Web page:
21 April 2014 - 13:31
I've posted this before a long time ago but given some of the recent posts on the forum thought it useful to post it again.
It isn't easy for someone that hasn't experienced OCD first hand to understand just what we're going through. I also think that sometimes it can be harder for us to get our loved ones to understand than to get a relative stranger to understand the impact that it can have on our lives.
If I'm having problems with someone understanding I give them a very simple comparison to a fear that they might have experienced. For instance I might say something along the lines of:
"Have you ever been walking along and suddenly thought that you’d lost your purse/wallet? For a split second you get a really horrible feeling of blind panic and fear that can actually make you feel sick, but then once you’ve looked and found the purse/wallet that feeling quickly subsides and turns to relief. It’s a thought that popped in to your head for no particular reason and interrupted what you were doing at the time, but because your brain can manage to process the information/evidence that you’ve found it you are able to forget it and move on. Someone with OCD is unable to efficiently process that sort of information and so for them that initial feeling of blind panic and fear doesn’t subside instead it continues to escalate out of control as the brain desperately tries to find what it deems to be the correct information in order to calm down. And even though they might have the purse/wallet in their hand they’re still really not sure, furthermore as soon as they put it back in their bag/pocket the thought immediately returns and so they have to check again. They then get caught up in a loop of doubt and fear and it can go on for hours without subsiding. Unlike a simple worry, an obsessive or intrusive thought goes round and round in our head leaving little room for anything else, and it can rapidly become all consuming.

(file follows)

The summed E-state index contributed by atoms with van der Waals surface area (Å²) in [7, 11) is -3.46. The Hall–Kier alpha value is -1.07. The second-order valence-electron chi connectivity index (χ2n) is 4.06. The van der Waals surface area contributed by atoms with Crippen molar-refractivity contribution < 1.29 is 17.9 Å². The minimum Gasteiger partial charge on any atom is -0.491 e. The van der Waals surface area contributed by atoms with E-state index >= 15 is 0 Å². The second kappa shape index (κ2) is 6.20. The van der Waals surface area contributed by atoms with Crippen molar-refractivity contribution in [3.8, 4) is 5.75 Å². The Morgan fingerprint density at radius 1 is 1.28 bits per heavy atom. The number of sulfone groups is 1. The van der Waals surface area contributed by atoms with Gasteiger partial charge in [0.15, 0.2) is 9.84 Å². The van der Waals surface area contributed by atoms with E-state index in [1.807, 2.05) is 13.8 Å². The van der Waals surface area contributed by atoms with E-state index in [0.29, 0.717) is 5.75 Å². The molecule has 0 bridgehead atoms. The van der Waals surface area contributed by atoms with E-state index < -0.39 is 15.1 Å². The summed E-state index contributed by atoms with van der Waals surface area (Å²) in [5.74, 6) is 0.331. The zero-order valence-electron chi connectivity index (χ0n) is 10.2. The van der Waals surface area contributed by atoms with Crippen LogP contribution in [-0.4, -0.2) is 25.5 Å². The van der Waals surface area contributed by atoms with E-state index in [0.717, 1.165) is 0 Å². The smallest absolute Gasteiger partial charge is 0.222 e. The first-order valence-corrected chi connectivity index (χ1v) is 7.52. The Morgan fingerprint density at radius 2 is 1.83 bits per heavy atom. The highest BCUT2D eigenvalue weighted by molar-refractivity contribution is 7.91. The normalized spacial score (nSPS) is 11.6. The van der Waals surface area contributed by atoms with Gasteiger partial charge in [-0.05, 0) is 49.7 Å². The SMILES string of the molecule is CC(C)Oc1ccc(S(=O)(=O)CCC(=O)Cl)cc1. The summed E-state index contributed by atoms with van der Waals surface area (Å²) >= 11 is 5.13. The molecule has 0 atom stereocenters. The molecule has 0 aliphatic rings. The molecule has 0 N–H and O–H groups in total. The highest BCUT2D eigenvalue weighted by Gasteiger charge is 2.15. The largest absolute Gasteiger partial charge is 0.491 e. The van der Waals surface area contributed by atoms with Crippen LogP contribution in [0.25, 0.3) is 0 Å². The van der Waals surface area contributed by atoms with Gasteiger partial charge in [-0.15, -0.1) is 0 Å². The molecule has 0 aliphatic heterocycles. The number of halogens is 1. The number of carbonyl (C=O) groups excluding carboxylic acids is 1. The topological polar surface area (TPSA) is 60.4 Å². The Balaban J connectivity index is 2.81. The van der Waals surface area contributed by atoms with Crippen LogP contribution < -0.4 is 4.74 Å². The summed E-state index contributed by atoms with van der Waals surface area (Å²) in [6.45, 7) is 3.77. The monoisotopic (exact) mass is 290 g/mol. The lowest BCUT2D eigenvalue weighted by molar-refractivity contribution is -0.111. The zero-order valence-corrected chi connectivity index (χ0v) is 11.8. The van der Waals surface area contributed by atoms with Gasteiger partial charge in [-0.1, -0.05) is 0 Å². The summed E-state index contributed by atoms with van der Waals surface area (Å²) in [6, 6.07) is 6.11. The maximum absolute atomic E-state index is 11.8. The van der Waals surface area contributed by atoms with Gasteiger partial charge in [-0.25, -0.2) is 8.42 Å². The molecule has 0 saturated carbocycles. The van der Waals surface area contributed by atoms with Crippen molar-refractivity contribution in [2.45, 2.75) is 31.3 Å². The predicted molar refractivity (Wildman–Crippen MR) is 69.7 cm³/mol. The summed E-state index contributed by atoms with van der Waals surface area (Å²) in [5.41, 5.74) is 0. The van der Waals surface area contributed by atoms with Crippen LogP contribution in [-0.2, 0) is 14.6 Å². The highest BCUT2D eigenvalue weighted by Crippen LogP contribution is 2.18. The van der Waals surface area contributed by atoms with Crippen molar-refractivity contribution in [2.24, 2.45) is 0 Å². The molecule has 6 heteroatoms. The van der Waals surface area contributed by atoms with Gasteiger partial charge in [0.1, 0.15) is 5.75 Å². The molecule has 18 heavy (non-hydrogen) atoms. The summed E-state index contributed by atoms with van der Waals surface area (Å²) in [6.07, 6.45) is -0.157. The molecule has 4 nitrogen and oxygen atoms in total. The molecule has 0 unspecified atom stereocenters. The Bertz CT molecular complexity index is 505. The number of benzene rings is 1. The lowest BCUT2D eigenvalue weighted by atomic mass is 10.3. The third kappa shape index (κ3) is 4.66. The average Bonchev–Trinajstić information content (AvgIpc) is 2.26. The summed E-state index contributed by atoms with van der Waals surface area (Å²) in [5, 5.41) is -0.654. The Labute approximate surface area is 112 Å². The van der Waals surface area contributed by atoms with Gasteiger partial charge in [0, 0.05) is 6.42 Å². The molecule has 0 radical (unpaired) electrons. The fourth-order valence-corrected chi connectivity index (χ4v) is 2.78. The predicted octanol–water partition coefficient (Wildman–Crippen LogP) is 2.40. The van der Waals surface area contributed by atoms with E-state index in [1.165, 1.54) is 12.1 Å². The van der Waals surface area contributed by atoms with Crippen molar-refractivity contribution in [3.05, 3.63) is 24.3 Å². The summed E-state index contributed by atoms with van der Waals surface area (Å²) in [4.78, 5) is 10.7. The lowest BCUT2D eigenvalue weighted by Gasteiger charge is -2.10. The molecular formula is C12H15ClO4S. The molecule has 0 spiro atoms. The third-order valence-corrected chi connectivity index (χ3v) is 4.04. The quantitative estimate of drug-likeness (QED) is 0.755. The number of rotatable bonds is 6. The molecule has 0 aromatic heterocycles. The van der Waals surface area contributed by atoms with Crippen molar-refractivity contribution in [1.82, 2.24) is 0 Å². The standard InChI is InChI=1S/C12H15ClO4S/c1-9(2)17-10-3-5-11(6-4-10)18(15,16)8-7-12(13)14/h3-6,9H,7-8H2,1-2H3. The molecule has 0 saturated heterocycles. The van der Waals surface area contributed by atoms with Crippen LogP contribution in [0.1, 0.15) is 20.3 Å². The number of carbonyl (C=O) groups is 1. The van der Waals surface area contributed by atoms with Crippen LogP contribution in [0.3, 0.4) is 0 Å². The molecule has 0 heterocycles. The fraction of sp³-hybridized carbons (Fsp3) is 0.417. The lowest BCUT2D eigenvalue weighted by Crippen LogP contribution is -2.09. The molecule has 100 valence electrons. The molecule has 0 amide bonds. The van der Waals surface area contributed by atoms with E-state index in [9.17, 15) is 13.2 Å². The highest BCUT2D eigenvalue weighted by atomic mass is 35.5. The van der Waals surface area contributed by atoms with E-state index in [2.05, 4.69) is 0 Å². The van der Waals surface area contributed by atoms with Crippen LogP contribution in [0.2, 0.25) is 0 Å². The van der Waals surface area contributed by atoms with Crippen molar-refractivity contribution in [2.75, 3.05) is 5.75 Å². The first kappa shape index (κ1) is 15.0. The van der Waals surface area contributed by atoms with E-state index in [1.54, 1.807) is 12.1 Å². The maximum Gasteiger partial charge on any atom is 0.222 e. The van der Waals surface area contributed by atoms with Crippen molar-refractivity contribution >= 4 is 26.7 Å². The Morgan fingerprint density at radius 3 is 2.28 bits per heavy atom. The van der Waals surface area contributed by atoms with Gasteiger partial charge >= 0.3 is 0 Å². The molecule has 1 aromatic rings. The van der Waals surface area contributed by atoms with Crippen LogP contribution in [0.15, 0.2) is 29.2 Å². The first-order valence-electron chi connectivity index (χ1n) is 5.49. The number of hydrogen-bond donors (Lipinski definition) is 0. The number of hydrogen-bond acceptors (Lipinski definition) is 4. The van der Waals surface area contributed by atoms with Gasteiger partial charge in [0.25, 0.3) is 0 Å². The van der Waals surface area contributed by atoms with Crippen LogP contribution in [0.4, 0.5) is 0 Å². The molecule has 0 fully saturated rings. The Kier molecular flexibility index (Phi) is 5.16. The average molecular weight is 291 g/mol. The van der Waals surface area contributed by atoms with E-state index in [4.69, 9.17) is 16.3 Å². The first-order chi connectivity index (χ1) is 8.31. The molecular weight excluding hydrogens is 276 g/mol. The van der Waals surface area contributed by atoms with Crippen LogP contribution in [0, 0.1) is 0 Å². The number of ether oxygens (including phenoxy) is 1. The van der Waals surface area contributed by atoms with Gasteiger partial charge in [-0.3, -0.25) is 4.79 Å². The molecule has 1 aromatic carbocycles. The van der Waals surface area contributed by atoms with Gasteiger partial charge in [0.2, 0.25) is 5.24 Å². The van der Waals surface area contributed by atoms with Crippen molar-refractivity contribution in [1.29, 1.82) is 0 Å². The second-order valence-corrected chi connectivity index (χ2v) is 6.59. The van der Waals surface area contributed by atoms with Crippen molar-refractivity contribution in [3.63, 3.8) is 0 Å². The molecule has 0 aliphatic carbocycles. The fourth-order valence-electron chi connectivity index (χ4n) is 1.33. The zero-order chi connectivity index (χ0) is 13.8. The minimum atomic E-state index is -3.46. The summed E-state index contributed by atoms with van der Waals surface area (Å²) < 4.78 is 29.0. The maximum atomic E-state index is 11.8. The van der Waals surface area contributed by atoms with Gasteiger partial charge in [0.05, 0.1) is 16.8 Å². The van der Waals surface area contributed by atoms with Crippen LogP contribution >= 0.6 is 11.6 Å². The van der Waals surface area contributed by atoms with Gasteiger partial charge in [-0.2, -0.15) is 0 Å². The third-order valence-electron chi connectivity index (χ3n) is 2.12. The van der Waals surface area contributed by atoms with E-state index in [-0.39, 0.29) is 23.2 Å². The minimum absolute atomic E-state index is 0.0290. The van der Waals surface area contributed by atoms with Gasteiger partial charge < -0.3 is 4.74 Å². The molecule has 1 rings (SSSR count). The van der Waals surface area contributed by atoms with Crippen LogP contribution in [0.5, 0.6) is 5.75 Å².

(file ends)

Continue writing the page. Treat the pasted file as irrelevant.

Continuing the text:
I also say imagine your worst fear and multiply it many times and this is how a person with OCD can feel. I’m petrified of heights but I would rather stand on the top of Canary Wharf than experience some of my OCD fears and thoughts as my fear of heights doesn’t frighten me anywhere near as much. Plus if I were to stand on the top of Canary Wharf, once I returned to the ground that fear would be gone and forgotten about but not so with my OCD fears.
OCD isn’t something that we choose to do, far from it, we do it because there’s a problem with the pathways in our brain that process this sort of information and it results in obsessions (the thoughts) and compulsions (what we do to try to reduce the anxiety). It’s an abnormal reaction to fear and we know that but part of our brain just won’t let it go. And the fact that we know this and can’t stop it makes it all the worse for us so increasing our anxiety. Telling us to stop just makes it worse as it increases the fear and doubt by antagonising the OCD instead we need those around us to understand that we can’t help what we do and to work with us and not against us."